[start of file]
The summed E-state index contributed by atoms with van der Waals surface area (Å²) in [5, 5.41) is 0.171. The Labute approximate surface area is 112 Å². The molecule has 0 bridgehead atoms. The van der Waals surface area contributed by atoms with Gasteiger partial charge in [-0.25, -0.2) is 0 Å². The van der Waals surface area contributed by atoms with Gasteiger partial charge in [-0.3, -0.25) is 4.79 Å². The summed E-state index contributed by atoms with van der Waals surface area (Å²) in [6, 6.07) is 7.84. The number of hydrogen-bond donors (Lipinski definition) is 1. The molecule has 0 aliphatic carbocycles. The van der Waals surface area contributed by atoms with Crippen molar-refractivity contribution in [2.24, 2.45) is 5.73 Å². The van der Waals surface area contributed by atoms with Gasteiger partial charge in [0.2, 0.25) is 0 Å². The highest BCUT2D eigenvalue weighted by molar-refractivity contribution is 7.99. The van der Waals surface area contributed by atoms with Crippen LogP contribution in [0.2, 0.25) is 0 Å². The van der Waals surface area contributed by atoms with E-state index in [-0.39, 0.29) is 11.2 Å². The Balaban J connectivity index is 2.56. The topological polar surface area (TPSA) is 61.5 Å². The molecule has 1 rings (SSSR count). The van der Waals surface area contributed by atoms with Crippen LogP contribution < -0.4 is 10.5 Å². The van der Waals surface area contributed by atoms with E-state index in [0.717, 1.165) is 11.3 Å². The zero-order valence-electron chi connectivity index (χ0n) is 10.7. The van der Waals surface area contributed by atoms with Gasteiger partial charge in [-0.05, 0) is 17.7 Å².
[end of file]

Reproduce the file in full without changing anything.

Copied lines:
The summed E-state index contributed by atoms with van der Waals surface area (Å²) in [5, 5.41) is 0.171. The Labute approximate surface area is 112 Å². The molecule has 0 bridgehead atoms. The van der Waals surface area contributed by atoms with Gasteiger partial charge in [-0.25, -0.2) is 0 Å². The van der Waals surface area contributed by atoms with Gasteiger partial charge in [-0.3, -0.25) is 4.79 Å². The summed E-state index contributed by atoms with van der Waals surface area (Å²) in [6, 6.07) is 7.84. The number of hydrogen-bond donors (Lipinski definition) is 1. The molecule has 0 aliphatic carbocycles. The van der Waals surface area contributed by atoms with Crippen molar-refractivity contribution in [2.24, 2.45) is 5.73 Å². The van der Waals surface area contributed by atoms with Gasteiger partial charge in [0.2, 0.25) is 0 Å². The highest BCUT2D eigenvalue weighted by molar-refractivity contribution is 7.99. The van der Waals surface area contributed by atoms with Crippen LogP contribution in [0.2, 0.25) is 0 Å². The van der Waals surface area contributed by atoms with E-state index in [-0.39, 0.29) is 11.2 Å². The Balaban J connectivity index is 2.56. The topological polar surface area (TPSA) is 61.5 Å². The molecule has 1 rings (SSSR count). The van der Waals surface area contributed by atoms with Crippen LogP contribution < -0.4 is 10.5 Å². The van der Waals surface area contributed by atoms with E-state index in [0.717, 1.165) is 11.3 Å². The zero-order valence-electron chi connectivity index (χ0n) is 10.7. The van der Waals surface area contributed by atoms with Gasteiger partial charge in [-0.05, 0) is 17.7 Å².